Parkinson’s, balance and the Alexander Technique

Consider the Alexander Technique for people with Parkinson’s disease who are experiencing balance or motor function problems.

These are the new guidelines from NICE (National Institute for Care and Excellence).1

Along with other Alexander teachers, I know from experience how helpful Alexander lessons can be for anyone with balance or movement difficulties, and it is good to see these benefits being recognised more widely. The NICE advice is largely based on the findings of a clinical trial demonstrating that people with Parkinson’s were able to carry out their everyday activities with less difficulty following one-to-one Alexander lessons, compared with a control group.2 The trial also showed that the skills learnt in the lessons stayed with the people long after the lessons had finished.3 Other research suggests that verbal instructions based on Alexander principles can enable people with Parkinson’s to find better balance and mobility when standing or walking.4

The improved balance gained from learning and applying the Alexander Technique goes hand in hand with improvement in movement coordination and postural support. Again there is research to back this up.5,6,7 Studies with older people have also shown improved balance, postural stability and confidence in standing and walking following Alexander lessons or classes.8,9,10 There has even been a study comparing the walking patterns of qualified Alexander teachers with that of people of a similar age; this showed that older Alexander teachers walked more like younger adults.11,12

Benefits for balance and movement are important, not just for people with Parkinson’s but for elderly people who may be afraid of falling, and indeed for anyone engaged in any activity – sport, dance, and yoga may come to mind but we also benefit from good balance and coordination when hanging out the washing, or doing DIY or gardening.

Contact me to discuss how you could benefit from some Alexander lessons, or find out about other research.

1. Parkinson’s disease in adults. July 2017.

2. Stallibrass C, Sissons P, Chalmers C. Randomized, controlled trial of the Alexander Technique for idiopathic Parkinson’s disease. Clinical Rehabilitation 2002;16:695–708.

3. Stallibrass C; Frank C; Wentworth K. Retention of skills learnt in Alexander Technique lessons: 28 people with idiopathic Parkinson’s disease. Journal of Bodywork and Movement Therapies 2005;9:150–7.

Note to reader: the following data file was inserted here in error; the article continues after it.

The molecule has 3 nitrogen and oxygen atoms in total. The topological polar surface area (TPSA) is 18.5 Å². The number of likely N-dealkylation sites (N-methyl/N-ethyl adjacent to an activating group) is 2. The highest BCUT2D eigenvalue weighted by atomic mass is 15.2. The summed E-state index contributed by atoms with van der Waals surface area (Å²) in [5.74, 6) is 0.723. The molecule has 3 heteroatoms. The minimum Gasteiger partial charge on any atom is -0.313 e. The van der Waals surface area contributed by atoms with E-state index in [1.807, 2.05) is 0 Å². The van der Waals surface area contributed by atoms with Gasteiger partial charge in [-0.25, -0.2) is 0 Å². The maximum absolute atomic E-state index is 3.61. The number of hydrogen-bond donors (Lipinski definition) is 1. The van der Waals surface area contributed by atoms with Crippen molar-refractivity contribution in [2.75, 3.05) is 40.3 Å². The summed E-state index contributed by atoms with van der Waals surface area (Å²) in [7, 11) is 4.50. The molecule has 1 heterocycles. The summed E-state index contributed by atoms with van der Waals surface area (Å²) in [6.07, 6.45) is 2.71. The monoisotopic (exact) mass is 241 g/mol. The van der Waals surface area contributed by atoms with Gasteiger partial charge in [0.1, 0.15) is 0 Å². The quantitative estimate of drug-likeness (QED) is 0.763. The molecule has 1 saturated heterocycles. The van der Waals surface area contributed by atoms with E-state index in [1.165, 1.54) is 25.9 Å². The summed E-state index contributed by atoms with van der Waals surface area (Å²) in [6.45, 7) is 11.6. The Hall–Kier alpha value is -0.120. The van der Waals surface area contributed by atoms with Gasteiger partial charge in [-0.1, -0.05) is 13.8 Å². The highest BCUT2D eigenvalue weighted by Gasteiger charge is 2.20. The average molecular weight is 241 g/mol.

4. Cohen RG, Gurfinkel VS, Kwak E, et al. Lighten up: Specific postural instructions affect axial rigidity and step initiation in patients with Parkinson’s disease. Neurorehabilitation and Neural Repair 2015;29:878−88.

5. Cacciatore TW, Gurfinkel VS, Horak FB, et al. Increased dynamic regulation of postural tone through Alexander Technique training. Human Movement Science 2011;30:74−89.

6. Cacciatore TW, Gurfinkel VS, Horak FB, et al. Prolonged weight-shift and altered spinal coordination during sit-to-stand in practitioners of the Alexander Technique. Gait & Posture 2011;34:496−501.

7. Cacciatore TW, Horak FB, Henry SM. Improvement in automatic postural coordination following Alexander Technique lessons in a person with low back pain. Physical Therapy 2005;85:565−78. .

8. Batson G & Barker S. Feasibility of group delivery of the Alexander Technique on balance in the community-dwelling elderly: Preliminary findings. Activities, Adaptation & Aging 2008;32:103−119 (video:

9. Dennis R. Functional reach improvement in normal older women after Alexander Technique instruction. Journals of Gerontology. Series A, Biological Sciences & Medical Science 1999;54:M8−M11.

10. Gleeson M, Sherrington C, Lo S, et al. Can the Alexander Technique improve balance and mobility in older adults with visual impairments? A randomized controlled trial. Clinical Rehabilitation 2015;29:244−260.

11. O’Neill MM, Anderson DI, Allen DD, et al. Effects of Alexander Technique training experience on gait behaviour in older adults. Journal of Bodywork and Movement Therapies 2015;19:473−481.

12. Hamel KA, Ross C, Schultz B, et al. Older adult Alexander Technique practitioners walk differently than healthy age-matched controls. Journal of Bodywork and Movement Therapies 2016;20:751−760.